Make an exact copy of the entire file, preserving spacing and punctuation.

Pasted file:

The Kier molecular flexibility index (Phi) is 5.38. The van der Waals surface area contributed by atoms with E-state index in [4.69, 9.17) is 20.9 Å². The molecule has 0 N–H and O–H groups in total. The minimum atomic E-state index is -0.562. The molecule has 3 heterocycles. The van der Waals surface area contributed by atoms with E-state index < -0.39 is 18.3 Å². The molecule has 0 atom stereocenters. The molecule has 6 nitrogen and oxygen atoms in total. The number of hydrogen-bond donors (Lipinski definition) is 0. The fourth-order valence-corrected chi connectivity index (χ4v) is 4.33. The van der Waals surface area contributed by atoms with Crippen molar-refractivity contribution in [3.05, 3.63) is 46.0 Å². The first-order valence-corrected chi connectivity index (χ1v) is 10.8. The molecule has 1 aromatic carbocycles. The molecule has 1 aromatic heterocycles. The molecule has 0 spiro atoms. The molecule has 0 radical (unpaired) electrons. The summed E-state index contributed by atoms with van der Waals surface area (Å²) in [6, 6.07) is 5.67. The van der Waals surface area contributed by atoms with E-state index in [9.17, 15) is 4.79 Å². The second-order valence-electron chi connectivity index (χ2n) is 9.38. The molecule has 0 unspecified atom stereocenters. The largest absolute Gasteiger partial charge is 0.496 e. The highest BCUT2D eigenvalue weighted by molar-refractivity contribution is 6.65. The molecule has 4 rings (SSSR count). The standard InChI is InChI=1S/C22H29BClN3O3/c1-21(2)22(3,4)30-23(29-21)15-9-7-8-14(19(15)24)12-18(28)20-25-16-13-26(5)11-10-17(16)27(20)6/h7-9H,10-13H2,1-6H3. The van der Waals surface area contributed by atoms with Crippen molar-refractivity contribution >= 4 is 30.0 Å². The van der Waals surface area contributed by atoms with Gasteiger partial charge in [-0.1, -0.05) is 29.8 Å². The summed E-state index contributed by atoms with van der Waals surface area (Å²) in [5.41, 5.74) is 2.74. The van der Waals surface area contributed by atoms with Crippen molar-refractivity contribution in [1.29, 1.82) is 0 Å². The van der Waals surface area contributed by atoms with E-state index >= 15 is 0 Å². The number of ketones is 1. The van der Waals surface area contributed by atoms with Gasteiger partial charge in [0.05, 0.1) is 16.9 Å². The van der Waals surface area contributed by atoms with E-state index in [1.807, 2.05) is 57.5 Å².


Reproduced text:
The Kier molecular flexibility index (Phi) is 5.38. The van der Waals surface area contributed by atoms with E-state index in [4.69, 9.17) is 20.9 Å². The molecule has 0 N–H and O–H groups in total. The minimum atomic E-state index is -0.562. The molecule has 3 heterocycles. The van der Waals surface area contributed by atoms with E-state index < -0.39 is 18.3 Å². The molecule has 0 atom stereocenters. The molecule has 6 nitrogen and oxygen atoms in total. The number of hydrogen-bond donors (Lipinski definition) is 0. The fourth-order valence-corrected chi connectivity index (χ4v) is 4.33. The van der Waals surface area contributed by atoms with Crippen molar-refractivity contribution in [3.05, 3.63) is 46.0 Å². The first-order valence-corrected chi connectivity index (χ1v) is 10.8. The molecule has 1 aromatic carbocycles. The molecule has 1 aromatic heterocycles. The molecule has 0 spiro atoms. The molecule has 0 radical (unpaired) electrons. The summed E-state index contributed by atoms with van der Waals surface area (Å²) in [6, 6.07) is 5.67. The van der Waals surface area contributed by atoms with E-state index in [9.17, 15) is 4.79 Å². The second-order valence-electron chi connectivity index (χ2n) is 9.38. The molecule has 0 unspecified atom stereocenters. The largest absolute Gasteiger partial charge is 0.496 e. The highest BCUT2D eigenvalue weighted by molar-refractivity contribution is 6.65. The molecule has 4 rings (SSSR count). The standard InChI is InChI=1S/C22H29BClN3O3/c1-21(2)22(3,4)30-23(29-21)15-9-7-8-14(19(15)24)12-18(28)20-25-16-13-26(5)11-10-17(16)27(20)6/h7-9H,10-13H2,1-6H3. The van der Waals surface area contributed by atoms with Crippen molar-refractivity contribution >= 4 is 30.0 Å². The van der Waals surface area contributed by atoms with Gasteiger partial charge in [-0.1, -0.05) is 29.8 Å². The summed E-state index contributed by atoms with van der Waals surface area (Å²) in [5.41, 5.74) is 2.74. The van der Waals surface area contributed by atoms with Crippen molar-refractivity contribution in [1.29, 1.82) is 0 Å². The van der Waals surface area contributed by atoms with E-state index >= 15 is 0 Å². The number of ketones is 1. The van der Waals surface area contributed by atoms with Gasteiger partial charge in [0.05, 0.1) is 16.9 Å². The van der Waals surface area contributed by atoms with E-state index in [1.807, 2.05) is 57.5 Å².